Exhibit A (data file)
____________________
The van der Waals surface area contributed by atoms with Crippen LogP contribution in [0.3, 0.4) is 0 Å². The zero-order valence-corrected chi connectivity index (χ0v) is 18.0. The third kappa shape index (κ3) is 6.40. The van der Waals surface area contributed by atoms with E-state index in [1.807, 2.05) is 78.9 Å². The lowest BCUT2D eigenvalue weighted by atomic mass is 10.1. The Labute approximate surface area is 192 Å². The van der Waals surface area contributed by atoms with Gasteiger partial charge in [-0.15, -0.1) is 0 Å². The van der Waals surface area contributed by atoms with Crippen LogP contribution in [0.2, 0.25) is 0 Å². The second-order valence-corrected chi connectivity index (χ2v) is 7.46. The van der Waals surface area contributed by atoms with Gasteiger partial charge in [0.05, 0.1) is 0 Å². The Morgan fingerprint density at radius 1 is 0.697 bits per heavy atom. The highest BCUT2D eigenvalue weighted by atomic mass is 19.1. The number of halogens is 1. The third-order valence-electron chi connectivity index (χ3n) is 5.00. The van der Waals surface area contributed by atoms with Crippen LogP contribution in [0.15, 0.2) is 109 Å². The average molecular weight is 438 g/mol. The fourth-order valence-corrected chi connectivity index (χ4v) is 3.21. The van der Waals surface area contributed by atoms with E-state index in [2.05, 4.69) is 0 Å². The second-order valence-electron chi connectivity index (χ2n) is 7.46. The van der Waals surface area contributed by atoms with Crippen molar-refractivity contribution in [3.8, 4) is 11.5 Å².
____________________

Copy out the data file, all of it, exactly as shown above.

The van der Waals surface area contributed by atoms with Crippen LogP contribution in [0.3, 0.4) is 0 Å². The zero-order valence-corrected chi connectivity index (χ0v) is 18.0. The third kappa shape index (κ3) is 6.40. The van der Waals surface area contributed by atoms with E-state index in [1.807, 2.05) is 78.9 Å². The lowest BCUT2D eigenvalue weighted by atomic mass is 10.1. The Labute approximate surface area is 192 Å². The van der Waals surface area contributed by atoms with Gasteiger partial charge in [-0.15, -0.1) is 0 Å². The van der Waals surface area contributed by atoms with Crippen LogP contribution in [0.2, 0.25) is 0 Å². The second-order valence-corrected chi connectivity index (χ2v) is 7.46. The van der Waals surface area contributed by atoms with Gasteiger partial charge in [0.05, 0.1) is 0 Å². The Morgan fingerprint density at radius 1 is 0.697 bits per heavy atom. The highest BCUT2D eigenvalue weighted by atomic mass is 19.1. The number of halogens is 1. The third-order valence-electron chi connectivity index (χ3n) is 5.00. The van der Waals surface area contributed by atoms with Crippen LogP contribution in [0.15, 0.2) is 109 Å². The average molecular weight is 438 g/mol. The fourth-order valence-corrected chi connectivity index (χ4v) is 3.21. The van der Waals surface area contributed by atoms with E-state index in [2.05, 4.69) is 0 Å². The second-order valence-electron chi connectivity index (χ2n) is 7.46. The van der Waals surface area contributed by atoms with Crippen molar-refractivity contribution in [3.8, 4) is 11.5 Å².